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Home » The sensor requirements of data centres – Part 1

The sensor requirements of data centres – Part 1

Data centre owners and managers are acutely aware of the need for better energy efficiency. With responsibility for around 1% of global electricity consumption, the sector is heavily affected by turbulence in energy costs, so there is a very strong demand for energy efficiency.

Around 60% of a data centre’s energy requirements are driven by its IT infrastructure.Photo by Vaisala
Around 60% of a data centre’s energy requirements are driven by its IT infrastructure.Photo by Vaisala

At the same time, governments around the world are looking to energy hungry industries for opportunities to reduce the use of fossil fuels and lower greenhouse gas emissions.

Around 60% of a data centre’s energy requirements are driven by its IT infrastructure, so there are energy reduction opportunities in (usually new) equipment that is more energy efficient. However, there are good opportunities for energy efficiency in the other 40% of energy demand; the majority of which comes from a data centre’s cooling and air-conditioning systems.

Efficient temperature and humidity control is important for the optimal functioning of IT infrastructure. In many modern facilities 99.999% uptime is expected; representing annual downtime of just a few minutes. These extremely high levels of performance are necessary because of the importance and value of the data and processes being handled by the IT infrastructure.

In common with all good process efficiency measures, effective energy management relies on the availability of accurate, reliable, continuous monitoring data. So, for data centres, what must be measured? And where?


Cooling and air conditioning are necessary to remove the heat generated by IT equipment, to avoid over-heating and prevent failures. It is therefore necessary to monitor temperature in the aisles and racks, as well as in all spaces, ducts in the ventilation system, cooling system pipes, and outdoors. Naturally, it is vital that the measurement locations are truly representative and that the network of sensors is able to detect any potential cold- or hot-spots.

Larger data halls can be more challenging to monitor because they have a greater potential for spatial temperature variability, so it is important that there are sufficient numbers of temperature sensors to ensure that all servers are monitored. Some servers may be close to a cooling unit and others may be further away; some may be at the bottom of a rack, and others higher up, so there is potential for three-dimensional variability. In addition to a sufficient number of sensors, it is also therefore important for air flow and cooling to be optimally distributed throughout the server room.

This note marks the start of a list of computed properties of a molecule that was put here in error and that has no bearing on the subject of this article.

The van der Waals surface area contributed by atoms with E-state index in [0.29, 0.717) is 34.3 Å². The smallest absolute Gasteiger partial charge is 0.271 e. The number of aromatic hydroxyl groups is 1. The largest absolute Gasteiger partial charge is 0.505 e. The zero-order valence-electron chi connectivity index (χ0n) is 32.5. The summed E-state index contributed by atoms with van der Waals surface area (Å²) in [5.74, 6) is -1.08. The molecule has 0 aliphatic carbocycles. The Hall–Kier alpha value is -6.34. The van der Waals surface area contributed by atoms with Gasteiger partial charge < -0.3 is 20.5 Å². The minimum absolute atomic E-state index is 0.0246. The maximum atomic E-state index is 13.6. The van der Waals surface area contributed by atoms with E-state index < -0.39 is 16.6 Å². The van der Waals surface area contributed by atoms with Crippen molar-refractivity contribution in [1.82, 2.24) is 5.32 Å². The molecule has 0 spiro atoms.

Most data centres will need to monitor ‘delta T’ – which is commonly defined as the temperature difference between hot and cold aisles. However, in reality, the situation is more complex because there are actually four different delta Ts (1) that need to be monitored if cooling operations are to be as efficient as possible.

The most obvious delta T is the temperature difference in air before and after it passes through the IT equipment. The second frequently measured delta T is the temperature difference across the cooling equipment. However, in reality, the temperature of the air leaving the coolers is rarely the same as the air arriving at the IT equipment. This is usually because of issues such as obstructions, vortices, pressure differentials, air pockets etc. that cause cold air and warm air to mix. Similarly, the temperature of the air leaving the IT equipment is frequently cooler by the time it enters the coolers. This is usually because cooled air mixes with the warmed air for a variety of reasons; all of which indicate inefficiency in air flow management.

So, the four delta Ts are the temperature differences:

Before and after the IT equipment

  • Before and after the coolers
  • Between air leaving the coolers and air entering the IT equipment
  • Between air leaving the IT equipment and air entering the coolers

By accurately monitoring these four delta Ts, data centre managers can gain a better understanding of the factors affecting cooling inefficiency, which can then inform mitigation and improvement measures to fine tune data centre performance.

In dry climates evaporative cooling is effective at dissipating heat. In cold climates direct cooling with dry, cold air can be used. In recent years, liquid cooling solutions have become popular because they are more effective at removing heat. To support this trend, Vaisala has developed a new high-quality sensor for measuring cooling / heating liquid temperatures. The Vaisala TMI110 is an immersion temperature transmitter offering a fast response with high levels of accuracy. TMI110 is an addition to the extensive HVAC product offering, including for example the ever-popular HMD60 for air ducts, HMT120 for indoor air measurements, and state of the art Indigo platform for most precise measurements in data centres.